Independent election observer group CODEO has raised red flags over the some irregularities in Thursday’s referendum on the creation of six new regions, which it said had the tendency to taint the overwhelming results. It particularly questioned the high numbers of manual verification of voters across polling centres in parts of the four regions where the referendum took place. CODEO in its assessment of the referendum, said its observers documented “wide disparities and unusually high numbers of manual verification” at various centres.Coalition of Domestic Election Observers (CODEO) deployed fifty (50) observers to various districts and constituencies in selected regions within which the referendum on the proposed creation of additional regions was taking place. CODEO observers visited an average of four (4) polling stations within their assigned districts in the course of the polling exercise. Observers spent between an hour and two hours at each polling station visited. Overall, the referendum took place in a calm and peaceful electoral environment. However, a number of electoral anomalies were recorded by CODEO Observers during the observation exercise. These anomalies raise serious questions about the integrity and credibility of the polling process in the observed polling stations.
- For most of the day, CODEO observers reported the smooth functioning of Biometric Verification Devices (BVD), with very few instances of reported malfunctioning of the BVDs.
- However, CODEO observers documented wide disparities and unusually high numbers of manual verification across various polling stations observed. At some polling stations where counting of ballots and results declaration were observed by CODEO, the number of voters who were manually verified were found to be more than the number of voters who went through biometric verification. Per electoral regulations by the Electoral Commission (EC), manual verification is typically a back-up plan for instances where there are challenges with biometric verification of voters and/or mal-function of the devices. Given that observers generally reported smooth performance of the BVDs and the fact that all polling stations were equipped with back-up BVD machines, it is still not clear to CODEO why unusually high numbers of voters were manually verified instead of biometric verification.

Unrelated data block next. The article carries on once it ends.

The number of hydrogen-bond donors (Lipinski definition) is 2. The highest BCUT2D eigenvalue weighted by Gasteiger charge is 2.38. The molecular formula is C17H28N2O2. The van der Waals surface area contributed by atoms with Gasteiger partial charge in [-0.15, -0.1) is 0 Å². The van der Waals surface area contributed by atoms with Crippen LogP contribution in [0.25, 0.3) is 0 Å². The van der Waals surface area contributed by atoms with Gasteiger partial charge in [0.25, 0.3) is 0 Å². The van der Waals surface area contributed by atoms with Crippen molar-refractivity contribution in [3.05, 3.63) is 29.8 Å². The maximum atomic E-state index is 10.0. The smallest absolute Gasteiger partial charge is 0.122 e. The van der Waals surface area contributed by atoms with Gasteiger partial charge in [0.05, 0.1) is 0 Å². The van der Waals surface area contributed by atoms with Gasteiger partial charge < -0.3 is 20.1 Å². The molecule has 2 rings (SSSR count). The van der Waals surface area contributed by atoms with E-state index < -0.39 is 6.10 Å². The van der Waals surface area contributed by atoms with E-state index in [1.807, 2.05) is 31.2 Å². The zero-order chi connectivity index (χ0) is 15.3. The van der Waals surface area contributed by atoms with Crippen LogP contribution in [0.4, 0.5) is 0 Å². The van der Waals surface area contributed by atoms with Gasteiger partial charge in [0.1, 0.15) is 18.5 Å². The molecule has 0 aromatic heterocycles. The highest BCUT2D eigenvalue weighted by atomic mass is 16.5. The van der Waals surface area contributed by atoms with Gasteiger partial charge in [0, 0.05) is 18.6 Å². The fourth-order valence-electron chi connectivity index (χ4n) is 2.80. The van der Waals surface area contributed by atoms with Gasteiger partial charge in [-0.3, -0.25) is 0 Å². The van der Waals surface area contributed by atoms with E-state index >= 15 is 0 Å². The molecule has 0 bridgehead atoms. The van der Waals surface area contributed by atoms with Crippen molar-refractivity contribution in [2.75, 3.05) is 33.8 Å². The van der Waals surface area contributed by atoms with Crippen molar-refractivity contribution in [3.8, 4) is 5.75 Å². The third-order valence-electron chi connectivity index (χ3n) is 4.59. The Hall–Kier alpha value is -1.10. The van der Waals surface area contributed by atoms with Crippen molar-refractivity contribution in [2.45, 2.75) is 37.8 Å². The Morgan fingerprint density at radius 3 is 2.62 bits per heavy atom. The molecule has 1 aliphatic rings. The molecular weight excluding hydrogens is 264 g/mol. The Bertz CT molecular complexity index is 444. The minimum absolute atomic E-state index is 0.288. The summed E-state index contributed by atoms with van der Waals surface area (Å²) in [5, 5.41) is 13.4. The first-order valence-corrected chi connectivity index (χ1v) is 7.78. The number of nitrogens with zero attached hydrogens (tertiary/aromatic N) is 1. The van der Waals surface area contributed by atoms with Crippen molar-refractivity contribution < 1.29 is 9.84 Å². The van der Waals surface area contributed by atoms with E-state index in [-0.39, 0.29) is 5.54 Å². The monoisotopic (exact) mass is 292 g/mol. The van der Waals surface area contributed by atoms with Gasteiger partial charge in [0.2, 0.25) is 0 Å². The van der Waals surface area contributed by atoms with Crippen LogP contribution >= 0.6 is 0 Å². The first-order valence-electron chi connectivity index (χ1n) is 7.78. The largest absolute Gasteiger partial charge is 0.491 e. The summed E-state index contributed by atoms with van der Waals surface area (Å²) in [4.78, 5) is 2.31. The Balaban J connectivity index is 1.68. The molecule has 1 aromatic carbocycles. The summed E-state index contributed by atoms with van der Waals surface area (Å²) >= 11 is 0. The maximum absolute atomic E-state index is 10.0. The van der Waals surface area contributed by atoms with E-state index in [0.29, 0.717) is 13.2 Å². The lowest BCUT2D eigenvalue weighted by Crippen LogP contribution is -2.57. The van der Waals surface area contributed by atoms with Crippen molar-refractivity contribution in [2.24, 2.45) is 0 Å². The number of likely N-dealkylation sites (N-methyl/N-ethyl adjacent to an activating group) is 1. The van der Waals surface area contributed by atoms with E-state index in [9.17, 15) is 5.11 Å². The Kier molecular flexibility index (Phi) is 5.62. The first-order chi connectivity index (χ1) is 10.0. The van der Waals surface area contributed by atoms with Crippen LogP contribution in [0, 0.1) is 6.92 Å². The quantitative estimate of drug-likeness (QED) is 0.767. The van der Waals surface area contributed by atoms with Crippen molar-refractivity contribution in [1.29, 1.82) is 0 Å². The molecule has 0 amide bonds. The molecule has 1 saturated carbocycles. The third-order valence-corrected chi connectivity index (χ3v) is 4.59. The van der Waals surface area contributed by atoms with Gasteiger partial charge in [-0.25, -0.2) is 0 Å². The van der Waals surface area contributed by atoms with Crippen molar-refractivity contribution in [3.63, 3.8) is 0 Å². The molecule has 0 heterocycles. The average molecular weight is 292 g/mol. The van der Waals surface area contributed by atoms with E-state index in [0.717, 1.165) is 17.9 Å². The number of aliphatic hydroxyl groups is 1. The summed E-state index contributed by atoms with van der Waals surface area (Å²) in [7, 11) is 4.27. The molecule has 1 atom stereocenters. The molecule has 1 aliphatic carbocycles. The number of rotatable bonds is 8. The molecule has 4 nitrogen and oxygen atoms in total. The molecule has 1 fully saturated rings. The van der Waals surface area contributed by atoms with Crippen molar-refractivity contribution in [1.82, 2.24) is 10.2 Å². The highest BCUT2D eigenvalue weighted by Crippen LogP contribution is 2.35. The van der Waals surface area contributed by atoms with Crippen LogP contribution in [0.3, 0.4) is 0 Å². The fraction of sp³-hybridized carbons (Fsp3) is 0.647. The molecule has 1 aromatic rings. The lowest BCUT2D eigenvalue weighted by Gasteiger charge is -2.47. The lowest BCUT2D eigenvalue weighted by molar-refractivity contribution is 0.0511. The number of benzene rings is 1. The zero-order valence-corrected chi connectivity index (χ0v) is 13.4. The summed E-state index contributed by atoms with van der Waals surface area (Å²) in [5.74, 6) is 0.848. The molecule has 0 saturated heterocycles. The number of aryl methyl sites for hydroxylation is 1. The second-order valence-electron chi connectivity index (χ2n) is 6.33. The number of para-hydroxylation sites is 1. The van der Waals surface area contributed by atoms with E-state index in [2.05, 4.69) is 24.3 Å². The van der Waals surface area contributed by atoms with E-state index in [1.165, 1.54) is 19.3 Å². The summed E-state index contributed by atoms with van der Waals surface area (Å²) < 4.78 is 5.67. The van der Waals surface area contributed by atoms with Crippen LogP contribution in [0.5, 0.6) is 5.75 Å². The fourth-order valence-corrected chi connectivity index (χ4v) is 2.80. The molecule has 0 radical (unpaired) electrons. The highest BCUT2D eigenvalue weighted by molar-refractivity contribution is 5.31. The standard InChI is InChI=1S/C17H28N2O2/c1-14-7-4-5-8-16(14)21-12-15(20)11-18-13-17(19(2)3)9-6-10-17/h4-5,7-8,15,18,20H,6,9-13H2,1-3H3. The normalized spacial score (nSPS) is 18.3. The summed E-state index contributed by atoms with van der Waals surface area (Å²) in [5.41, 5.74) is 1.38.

- CODEO has taken notice of a number of videos circulating on social media platforms showing possible infractions of the electoral rules of the country. Although CODEO is unable to verify the location of the alleged infractions or the authenticity of the videos, CODEO strongly urges the EC and the Police Service to take an interest in these videos and conduct their own investigations to protect the integrity of the process.
- CODEO has also taken note of the concerns raised by the Ghana Journalist Association (GJA) on restrictions placed by the security forces during the referendum exercise. This was reportedly done to protect journalists from threats of harm from indigenes. It is imperative that the GJA, the security agencies and all elections stakeholders revisit these issues following the conclusion of the exercise to ensure that constitutional rights are protected in the future to promote more transparent, peaceful and credible elections.
- CODEO is calling on the Electoral Commission (EC) to urgently look into the extremely high incidence of manual verification at the various polling stations where such developments took place, and the extremely high voter turn-out figures in some polling stations. This investigation must be done swiftly and the outcomes communicated to the public to promote electoral transparency and integrity.
- CODEO is also calling on the EC and the Inspector General of Police (IGP) to ensure that any person–including electoral officials – found to have violated the electoral laws face the full rigors of the law. Until individuals are held criminally accountable for their actions, it will be difficult to deter the rampant violations of electoral laws which risk undermining Ghana’s hard worn democratic stability.